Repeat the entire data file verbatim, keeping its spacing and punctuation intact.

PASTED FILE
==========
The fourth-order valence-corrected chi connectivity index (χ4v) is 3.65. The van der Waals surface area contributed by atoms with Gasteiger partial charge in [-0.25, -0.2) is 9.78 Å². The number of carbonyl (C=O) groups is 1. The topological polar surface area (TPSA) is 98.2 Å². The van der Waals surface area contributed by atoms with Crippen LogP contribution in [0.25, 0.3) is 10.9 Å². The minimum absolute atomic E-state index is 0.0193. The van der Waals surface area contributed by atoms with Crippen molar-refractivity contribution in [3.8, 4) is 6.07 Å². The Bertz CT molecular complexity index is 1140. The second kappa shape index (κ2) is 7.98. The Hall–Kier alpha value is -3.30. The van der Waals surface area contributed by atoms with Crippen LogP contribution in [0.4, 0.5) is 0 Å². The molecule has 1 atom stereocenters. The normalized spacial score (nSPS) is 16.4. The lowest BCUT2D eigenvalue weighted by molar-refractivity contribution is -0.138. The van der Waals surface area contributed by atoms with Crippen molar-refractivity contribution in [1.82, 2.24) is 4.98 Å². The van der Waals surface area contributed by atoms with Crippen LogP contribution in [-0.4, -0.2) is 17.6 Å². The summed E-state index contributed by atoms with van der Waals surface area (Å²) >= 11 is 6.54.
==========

The fourth-order valence-corrected chi connectivity index (χ4v) is 3.65. The van der Waals surface area contributed by atoms with Gasteiger partial charge in [-0.25, -0.2) is 9.78 Å². The number of carbonyl (C=O) groups is 1. The topological polar surface area (TPSA) is 98.2 Å². The van der Waals surface area contributed by atoms with Crippen LogP contribution in [0.25, 0.3) is 10.9 Å². The minimum absolute atomic E-state index is 0.0193. The van der Waals surface area contributed by atoms with Crippen molar-refractivity contribution in [3.8, 4) is 6.07 Å². The Bertz CT molecular complexity index is 1140. The second kappa shape index (κ2) is 7.98. The Hall–Kier alpha value is -3.30. The van der Waals surface area contributed by atoms with Crippen LogP contribution in [0.4, 0.5) is 0 Å². The molecule has 1 atom stereocenters. The normalized spacial score (nSPS) is 16.4. The lowest BCUT2D eigenvalue weighted by molar-refractivity contribution is -0.138. The van der Waals surface area contributed by atoms with Crippen molar-refractivity contribution in [1.82, 2.24) is 4.98 Å². The van der Waals surface area contributed by atoms with Crippen LogP contribution in [-0.4, -0.2) is 17.6 Å². The summed E-state index contributed by atoms with van der Waals surface area (Å²) >= 11 is 6.54.